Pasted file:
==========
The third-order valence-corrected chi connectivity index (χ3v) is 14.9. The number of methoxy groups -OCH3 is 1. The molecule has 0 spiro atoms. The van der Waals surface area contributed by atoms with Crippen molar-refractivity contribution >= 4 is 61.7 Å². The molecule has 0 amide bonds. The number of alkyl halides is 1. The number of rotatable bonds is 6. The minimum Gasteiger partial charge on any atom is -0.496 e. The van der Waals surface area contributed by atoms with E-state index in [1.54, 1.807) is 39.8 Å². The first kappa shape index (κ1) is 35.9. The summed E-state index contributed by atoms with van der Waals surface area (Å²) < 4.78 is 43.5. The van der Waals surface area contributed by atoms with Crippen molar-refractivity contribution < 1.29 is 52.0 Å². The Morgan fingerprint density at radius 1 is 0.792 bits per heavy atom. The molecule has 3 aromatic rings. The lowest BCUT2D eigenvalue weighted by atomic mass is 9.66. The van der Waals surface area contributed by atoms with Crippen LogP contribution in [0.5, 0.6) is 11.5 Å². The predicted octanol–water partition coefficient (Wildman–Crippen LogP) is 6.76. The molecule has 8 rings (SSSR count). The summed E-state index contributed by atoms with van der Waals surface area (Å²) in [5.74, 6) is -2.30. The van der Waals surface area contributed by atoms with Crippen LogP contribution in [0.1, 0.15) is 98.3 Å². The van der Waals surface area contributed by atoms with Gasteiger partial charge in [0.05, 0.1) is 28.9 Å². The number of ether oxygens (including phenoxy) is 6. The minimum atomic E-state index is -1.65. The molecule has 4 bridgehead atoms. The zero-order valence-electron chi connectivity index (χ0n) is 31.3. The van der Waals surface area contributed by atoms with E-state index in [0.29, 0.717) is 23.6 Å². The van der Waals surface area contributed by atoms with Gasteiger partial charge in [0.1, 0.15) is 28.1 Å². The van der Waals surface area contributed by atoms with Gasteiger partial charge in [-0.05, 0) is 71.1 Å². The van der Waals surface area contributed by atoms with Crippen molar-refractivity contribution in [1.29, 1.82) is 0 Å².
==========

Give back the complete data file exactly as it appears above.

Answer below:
The third-order valence-corrected chi connectivity index (χ3v) is 14.9. The number of methoxy groups -OCH3 is 1. The molecule has 0 spiro atoms. The van der Waals surface area contributed by atoms with Crippen molar-refractivity contribution >= 4 is 61.7 Å². The molecule has 0 amide bonds. The number of alkyl halides is 1. The number of rotatable bonds is 6. The minimum Gasteiger partial charge on any atom is -0.496 e. The van der Waals surface area contributed by atoms with E-state index in [1.54, 1.807) is 39.8 Å². The first kappa shape index (κ1) is 35.9. The summed E-state index contributed by atoms with van der Waals surface area (Å²) < 4.78 is 43.5. The van der Waals surface area contributed by atoms with Crippen molar-refractivity contribution < 1.29 is 52.0 Å². The Morgan fingerprint density at radius 1 is 0.792 bits per heavy atom. The molecule has 3 aromatic rings. The lowest BCUT2D eigenvalue weighted by atomic mass is 9.66. The van der Waals surface area contributed by atoms with Crippen LogP contribution in [0.5, 0.6) is 11.5 Å². The predicted octanol–water partition coefficient (Wildman–Crippen LogP) is 6.76. The molecule has 8 rings (SSSR count). The summed E-state index contributed by atoms with van der Waals surface area (Å²) in [5.74, 6) is -2.30. The van der Waals surface area contributed by atoms with Crippen LogP contribution in [0.1, 0.15) is 98.3 Å². The van der Waals surface area contributed by atoms with Gasteiger partial charge in [0.05, 0.1) is 28.9 Å². The number of ether oxygens (including phenoxy) is 6. The minimum atomic E-state index is -1.65. The molecule has 4 bridgehead atoms. The zero-order valence-electron chi connectivity index (χ0n) is 31.3. The van der Waals surface area contributed by atoms with E-state index in [0.29, 0.717) is 23.6 Å². The van der Waals surface area contributed by atoms with Gasteiger partial charge in [0.1, 0.15) is 28.1 Å². The van der Waals surface area contributed by atoms with Gasteiger partial charge in [-0.05, 0) is 71.1 Å². The van der Waals surface area contributed by atoms with Crippen molar-refractivity contribution in [1.29, 1.82) is 0 Å².